Blood drive receives donated blood, turns away gay student


Elizabeth Reiher

Senior Payton Thompson participates in the blood drive May 2015. LifeServe gives students the opportunity to donate each semester.

Bryce Schulte, Staff Writer

Every semester, Student Council puts on their blood drive. LifeServe Blood Center comes to the school and throughout one school day, students are able to make their way down to the big gym foyer, sign in and after a series of tests, donate their blood.

One part of going through the steps to be able to donate is filling out a questionnaire. It asks several questions that some might find rather personal, but it is a requirement for LifeServe to ensure they get clean blood.

Of those questions asks possible male donors if they have ever had sex with another man. If answered yes, the male is labeled a MSM (men who have sex with men) as well as “red-flagged” by LifeServe employees and told they can not donate.

Of the many students that participated in the donation, one in particular went through the experience of being “red-flagged” for his sexual history. “It’s not fair because everyone has the right to save a life,” senior Jordan Ellis said after being denied access to donating for the second time.

Ellis argued that because of the rumored change to the Food and Drug Administration (FDA) policy, which allowed MSM to donate after going a year without having sex with another male, he should have been able to donate. “Discrimination is unfair and unacceptable,” Ellis said.

After speaking with LifeServe’s public relations and marketing specialist Nicole Hanger, it was discovered that the new policy being talked about was still in discussion, and has neither been put into place or rejected. “LifeServe Blood Center believes all potential blood donors should be treated with fairness, equality and respect,” Hanger said. “Accurate donor histories and medically supported donor deferral criteria are critical to the continued safety of blood transfusion.”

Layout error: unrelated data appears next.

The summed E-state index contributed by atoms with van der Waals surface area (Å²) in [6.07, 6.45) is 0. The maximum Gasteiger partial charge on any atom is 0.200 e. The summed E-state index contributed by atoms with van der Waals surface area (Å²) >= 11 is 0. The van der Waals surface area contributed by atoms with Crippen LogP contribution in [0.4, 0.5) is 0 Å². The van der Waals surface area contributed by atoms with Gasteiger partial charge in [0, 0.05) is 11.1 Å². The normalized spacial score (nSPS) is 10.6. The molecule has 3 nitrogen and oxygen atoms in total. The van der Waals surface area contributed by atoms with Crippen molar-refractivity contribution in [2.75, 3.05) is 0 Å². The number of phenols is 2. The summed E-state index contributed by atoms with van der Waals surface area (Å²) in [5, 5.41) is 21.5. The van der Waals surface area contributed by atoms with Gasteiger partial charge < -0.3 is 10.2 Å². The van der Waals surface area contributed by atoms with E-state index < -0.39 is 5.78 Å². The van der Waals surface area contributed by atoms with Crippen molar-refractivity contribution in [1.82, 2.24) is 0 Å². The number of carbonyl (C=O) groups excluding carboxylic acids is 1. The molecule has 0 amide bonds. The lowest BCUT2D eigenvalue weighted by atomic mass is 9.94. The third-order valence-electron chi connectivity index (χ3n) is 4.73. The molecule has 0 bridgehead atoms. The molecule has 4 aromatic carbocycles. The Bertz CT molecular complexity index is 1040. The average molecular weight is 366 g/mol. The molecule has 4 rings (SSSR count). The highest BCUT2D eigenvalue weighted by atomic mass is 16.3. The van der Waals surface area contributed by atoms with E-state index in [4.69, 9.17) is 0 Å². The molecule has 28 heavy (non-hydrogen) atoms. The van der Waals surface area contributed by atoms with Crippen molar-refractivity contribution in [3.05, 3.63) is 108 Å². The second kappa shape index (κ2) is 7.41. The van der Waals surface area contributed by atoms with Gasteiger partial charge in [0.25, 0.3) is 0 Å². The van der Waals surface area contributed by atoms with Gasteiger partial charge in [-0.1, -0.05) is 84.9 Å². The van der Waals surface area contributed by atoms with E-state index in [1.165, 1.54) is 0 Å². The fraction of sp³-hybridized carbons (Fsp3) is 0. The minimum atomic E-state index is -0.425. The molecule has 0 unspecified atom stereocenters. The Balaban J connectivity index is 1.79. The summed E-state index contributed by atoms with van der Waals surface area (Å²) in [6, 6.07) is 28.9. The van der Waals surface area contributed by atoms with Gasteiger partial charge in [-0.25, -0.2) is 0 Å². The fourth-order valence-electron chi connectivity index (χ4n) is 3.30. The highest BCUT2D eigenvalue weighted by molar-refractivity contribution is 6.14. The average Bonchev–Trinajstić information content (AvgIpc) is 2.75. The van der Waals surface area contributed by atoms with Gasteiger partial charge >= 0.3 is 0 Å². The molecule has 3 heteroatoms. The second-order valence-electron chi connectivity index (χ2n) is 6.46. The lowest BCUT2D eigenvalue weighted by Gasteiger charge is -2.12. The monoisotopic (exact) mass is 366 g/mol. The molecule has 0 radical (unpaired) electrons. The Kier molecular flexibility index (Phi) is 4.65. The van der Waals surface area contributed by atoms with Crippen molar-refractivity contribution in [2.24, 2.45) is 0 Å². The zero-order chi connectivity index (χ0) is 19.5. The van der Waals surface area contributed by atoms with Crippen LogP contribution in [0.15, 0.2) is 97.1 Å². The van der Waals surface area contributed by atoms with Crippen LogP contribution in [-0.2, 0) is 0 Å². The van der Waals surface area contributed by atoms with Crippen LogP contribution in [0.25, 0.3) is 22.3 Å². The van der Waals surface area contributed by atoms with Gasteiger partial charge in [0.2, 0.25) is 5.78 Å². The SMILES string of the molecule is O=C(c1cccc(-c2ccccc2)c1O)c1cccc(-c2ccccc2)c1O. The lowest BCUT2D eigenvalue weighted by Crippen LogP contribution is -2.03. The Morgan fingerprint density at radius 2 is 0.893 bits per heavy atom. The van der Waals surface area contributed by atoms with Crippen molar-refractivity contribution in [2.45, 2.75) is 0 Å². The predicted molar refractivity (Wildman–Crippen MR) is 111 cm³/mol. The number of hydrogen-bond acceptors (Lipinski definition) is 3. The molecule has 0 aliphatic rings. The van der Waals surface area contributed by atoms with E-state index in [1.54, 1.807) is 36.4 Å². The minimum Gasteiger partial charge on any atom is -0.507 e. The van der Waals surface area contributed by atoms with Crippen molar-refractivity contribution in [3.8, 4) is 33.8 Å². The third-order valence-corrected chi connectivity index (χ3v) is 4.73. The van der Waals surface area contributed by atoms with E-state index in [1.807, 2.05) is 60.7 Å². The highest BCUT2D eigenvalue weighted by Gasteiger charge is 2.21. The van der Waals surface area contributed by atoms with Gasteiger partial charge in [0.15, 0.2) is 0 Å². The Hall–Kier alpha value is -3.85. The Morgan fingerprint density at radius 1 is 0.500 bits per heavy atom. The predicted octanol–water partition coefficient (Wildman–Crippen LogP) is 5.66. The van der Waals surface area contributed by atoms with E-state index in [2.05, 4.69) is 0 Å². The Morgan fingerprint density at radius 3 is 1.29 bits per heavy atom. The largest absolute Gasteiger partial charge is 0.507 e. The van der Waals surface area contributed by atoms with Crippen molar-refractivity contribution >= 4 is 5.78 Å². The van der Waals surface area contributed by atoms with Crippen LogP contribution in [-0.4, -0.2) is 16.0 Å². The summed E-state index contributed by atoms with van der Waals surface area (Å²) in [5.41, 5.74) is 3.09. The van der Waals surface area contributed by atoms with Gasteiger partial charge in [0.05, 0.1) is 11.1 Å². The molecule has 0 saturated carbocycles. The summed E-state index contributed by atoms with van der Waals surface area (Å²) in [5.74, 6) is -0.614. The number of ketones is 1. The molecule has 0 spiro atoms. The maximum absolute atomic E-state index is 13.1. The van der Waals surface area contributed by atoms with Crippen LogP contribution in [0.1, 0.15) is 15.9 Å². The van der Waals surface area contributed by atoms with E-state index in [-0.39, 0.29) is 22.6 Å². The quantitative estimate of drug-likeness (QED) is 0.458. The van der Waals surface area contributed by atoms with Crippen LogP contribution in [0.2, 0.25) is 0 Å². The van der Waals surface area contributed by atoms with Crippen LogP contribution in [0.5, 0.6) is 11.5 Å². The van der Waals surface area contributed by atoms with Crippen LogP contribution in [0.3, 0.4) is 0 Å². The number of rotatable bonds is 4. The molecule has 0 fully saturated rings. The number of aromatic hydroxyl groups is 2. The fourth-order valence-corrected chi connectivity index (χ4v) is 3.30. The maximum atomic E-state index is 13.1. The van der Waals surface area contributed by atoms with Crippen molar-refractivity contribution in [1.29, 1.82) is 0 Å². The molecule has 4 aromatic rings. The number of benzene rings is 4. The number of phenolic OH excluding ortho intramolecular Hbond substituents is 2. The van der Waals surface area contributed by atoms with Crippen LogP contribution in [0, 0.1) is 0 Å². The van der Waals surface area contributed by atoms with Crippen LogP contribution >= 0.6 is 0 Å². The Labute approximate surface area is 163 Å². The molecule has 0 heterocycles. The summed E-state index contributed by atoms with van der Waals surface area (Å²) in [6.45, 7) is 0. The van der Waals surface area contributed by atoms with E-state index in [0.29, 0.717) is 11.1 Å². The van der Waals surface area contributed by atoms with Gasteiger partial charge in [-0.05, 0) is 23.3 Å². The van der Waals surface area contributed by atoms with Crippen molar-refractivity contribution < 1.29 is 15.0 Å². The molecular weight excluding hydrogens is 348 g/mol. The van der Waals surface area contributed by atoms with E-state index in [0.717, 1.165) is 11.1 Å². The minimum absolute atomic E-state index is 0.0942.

There is no telling when the FDA will decide on whether to accept or deny the new policy change for MSM. As of now, all men that have had sex with another man since 1977, around the beginning of the AIDS epidemics, are unable to donate blood. “The [FDA] will take the necessary steps to recommend a change to the blood donor deferral period for men who have sex with men from indefinite deferral to one year since the last sexual contact,” the FDA said in a public statement posted on their website Dec. 23, 2014.

In the upcoming months, Ellis hopes for the policy that would allow him to donate blood to be accepted by the FDA. “It’s great we get to be a part of society,” Ellis said in reply to hearing about the possibility of the new policy being put into place.